However which way we spin “digital”, the name of the game is about enterprises responding to customer needs as and when they occur, and these customers are increasingly wanting to interact with companies without physical interaction. This means manual interventions must be eliminated, data sets converged and process chains broadened and digitized to cater for the customer. This means entire supply chains need to be designed to meet these outcomes and engage with all the stakeholders to service customers seamlessly and effectively. There is no silver bullet to achieve this, but there is emerging technology available to design processes faster, cheaper and smarter with desired outcomes in mind. The concept was pretty much the same with business process reengineering two+ decades ago, but the difference today is we have the tech available to do the real data engineering that is necessary.
In short, every siloed dataset restricts the analytical insight that makes process owners strategic contributors to the business. You can’t create value – or transform a business operation – without converged, real-time data. Digitally-driven organizations must create a Digital Underbelly to support the front office by automating manual processes, digitizing manual documents to create converged datasets, and embracing the cloud in a way that enables genuine scalability and security for a digital organization. Organizations simply cannot be effective with a digital strategy without automating processes intelligently – forget all the hype around robotics and jobs going away, this is about making processes run digitally so smart organizations can grow their digital businesses and create new work and opportunities. This is where RPA adds most value today… however, as more processes become digitized, the more value we can glean from cognitive applications that feed off data patterns to help orchestrate more intelligent, broader process chains that link the front to the back office. In our view, as these solutions mature, we’ll see a real convergence of analytics, RPA and cognitive solutions as intelligent data orchestration becomes the true lifeblood – and currency – for organizations.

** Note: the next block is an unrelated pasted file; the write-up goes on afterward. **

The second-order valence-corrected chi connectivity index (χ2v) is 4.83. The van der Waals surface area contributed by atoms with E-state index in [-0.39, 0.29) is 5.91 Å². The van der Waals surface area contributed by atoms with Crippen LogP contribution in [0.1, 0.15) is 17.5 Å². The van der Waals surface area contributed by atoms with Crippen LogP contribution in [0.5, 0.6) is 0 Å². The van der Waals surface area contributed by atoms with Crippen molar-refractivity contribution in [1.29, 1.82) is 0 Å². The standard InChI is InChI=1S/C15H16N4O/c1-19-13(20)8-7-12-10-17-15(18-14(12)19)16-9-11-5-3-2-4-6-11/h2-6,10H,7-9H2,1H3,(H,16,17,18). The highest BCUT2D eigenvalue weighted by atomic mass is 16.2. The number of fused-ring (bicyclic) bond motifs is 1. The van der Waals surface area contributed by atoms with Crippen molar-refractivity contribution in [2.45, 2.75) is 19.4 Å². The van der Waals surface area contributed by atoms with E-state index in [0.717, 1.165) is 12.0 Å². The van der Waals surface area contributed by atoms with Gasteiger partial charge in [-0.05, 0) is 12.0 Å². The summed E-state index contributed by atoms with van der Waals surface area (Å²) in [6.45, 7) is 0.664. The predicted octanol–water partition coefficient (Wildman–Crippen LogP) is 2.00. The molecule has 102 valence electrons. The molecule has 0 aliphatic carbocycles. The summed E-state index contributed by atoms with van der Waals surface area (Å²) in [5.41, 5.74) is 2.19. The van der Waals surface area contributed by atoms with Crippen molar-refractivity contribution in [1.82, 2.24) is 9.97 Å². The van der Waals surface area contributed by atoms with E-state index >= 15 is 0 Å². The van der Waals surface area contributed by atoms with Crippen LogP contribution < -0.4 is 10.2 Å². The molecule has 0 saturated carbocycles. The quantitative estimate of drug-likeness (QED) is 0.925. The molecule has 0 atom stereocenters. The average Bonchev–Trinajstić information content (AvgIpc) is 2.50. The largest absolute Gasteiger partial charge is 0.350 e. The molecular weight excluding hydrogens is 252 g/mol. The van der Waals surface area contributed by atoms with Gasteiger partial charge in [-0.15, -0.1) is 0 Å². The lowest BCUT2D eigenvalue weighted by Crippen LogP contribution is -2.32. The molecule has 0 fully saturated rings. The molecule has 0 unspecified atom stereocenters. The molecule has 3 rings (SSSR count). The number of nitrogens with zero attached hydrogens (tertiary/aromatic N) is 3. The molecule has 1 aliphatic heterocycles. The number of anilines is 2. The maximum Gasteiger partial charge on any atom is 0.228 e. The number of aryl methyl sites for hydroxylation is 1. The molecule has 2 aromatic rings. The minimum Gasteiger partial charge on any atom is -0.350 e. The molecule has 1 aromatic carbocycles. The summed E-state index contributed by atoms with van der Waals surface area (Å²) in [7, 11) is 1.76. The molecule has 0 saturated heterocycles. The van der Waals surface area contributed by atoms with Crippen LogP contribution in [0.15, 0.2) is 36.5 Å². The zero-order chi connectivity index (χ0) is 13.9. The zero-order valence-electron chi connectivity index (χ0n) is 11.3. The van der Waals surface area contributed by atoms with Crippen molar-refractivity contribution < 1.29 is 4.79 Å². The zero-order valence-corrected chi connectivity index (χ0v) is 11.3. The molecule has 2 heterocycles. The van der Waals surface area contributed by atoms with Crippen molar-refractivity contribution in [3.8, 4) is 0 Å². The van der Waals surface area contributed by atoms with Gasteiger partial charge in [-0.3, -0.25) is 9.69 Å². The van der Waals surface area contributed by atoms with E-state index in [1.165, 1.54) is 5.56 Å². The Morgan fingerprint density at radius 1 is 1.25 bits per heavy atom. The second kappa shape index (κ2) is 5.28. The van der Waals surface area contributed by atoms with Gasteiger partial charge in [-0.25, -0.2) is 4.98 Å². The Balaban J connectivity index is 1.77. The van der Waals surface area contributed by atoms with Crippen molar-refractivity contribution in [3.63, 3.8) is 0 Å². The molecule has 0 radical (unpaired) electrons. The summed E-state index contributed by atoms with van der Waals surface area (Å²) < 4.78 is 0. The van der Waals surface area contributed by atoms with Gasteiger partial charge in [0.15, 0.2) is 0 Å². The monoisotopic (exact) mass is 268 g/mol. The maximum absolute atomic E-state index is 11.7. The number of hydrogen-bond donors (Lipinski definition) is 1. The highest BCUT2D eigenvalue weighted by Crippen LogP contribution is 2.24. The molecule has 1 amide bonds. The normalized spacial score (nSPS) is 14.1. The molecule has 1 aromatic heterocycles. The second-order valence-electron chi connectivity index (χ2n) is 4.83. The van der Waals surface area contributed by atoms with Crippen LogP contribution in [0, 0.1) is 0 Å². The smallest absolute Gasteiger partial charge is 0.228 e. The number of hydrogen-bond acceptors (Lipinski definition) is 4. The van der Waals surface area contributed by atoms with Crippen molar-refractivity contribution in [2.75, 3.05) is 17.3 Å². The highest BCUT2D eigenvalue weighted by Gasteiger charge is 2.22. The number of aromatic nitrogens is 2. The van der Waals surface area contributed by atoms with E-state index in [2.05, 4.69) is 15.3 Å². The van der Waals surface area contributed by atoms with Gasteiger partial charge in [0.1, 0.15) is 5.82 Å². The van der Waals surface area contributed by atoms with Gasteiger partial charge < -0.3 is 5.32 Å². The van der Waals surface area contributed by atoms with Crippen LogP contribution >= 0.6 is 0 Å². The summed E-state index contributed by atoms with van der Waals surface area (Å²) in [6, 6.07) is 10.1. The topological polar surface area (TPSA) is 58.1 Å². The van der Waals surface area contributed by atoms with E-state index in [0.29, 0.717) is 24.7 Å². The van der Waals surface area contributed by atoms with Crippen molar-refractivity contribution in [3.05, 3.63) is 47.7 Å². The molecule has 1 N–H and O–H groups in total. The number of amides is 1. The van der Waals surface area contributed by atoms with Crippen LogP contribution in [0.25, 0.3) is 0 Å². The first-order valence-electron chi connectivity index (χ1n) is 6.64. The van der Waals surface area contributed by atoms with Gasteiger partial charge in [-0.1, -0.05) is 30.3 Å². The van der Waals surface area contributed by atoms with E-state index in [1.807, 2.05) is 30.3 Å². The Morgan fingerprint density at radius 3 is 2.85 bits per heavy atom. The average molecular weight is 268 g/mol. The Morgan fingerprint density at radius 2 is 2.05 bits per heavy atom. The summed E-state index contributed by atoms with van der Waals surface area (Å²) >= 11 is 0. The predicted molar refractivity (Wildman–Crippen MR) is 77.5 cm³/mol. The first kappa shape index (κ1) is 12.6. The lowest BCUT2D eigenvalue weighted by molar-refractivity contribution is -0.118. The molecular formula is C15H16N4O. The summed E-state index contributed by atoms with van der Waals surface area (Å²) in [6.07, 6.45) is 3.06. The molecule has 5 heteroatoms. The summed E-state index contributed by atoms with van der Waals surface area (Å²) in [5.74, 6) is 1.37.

Source: Horses for Sources
This article explores the present business climate, identifies four main emerging trends, and reviews additional future tendencies that might impact M&A transactions in 2024. Speaking with experts at Deloitte, they share some insight into the current trends in this space and how this all aligns with corporate sustainability investments and objectives.
The business touts great drive towards a more environmentally friendly and socially acceptable supply chain with a focus on packaging, emissions reduction, electrification, and inclusivity. This relies on the support of its Hellenic Bottling Company (Coca-Cola HBC), which—based in Steinhausen, Switzerland—produces a sales volume in the billions.
Wildly inefficient—that too often describes the state of our global supply chain. With 90 percent of worldwide trade relying on shipping and $13 trillion spent on logistics annually, the industry is a behemoth. Yet, it lacks data-based decision support and information sharing.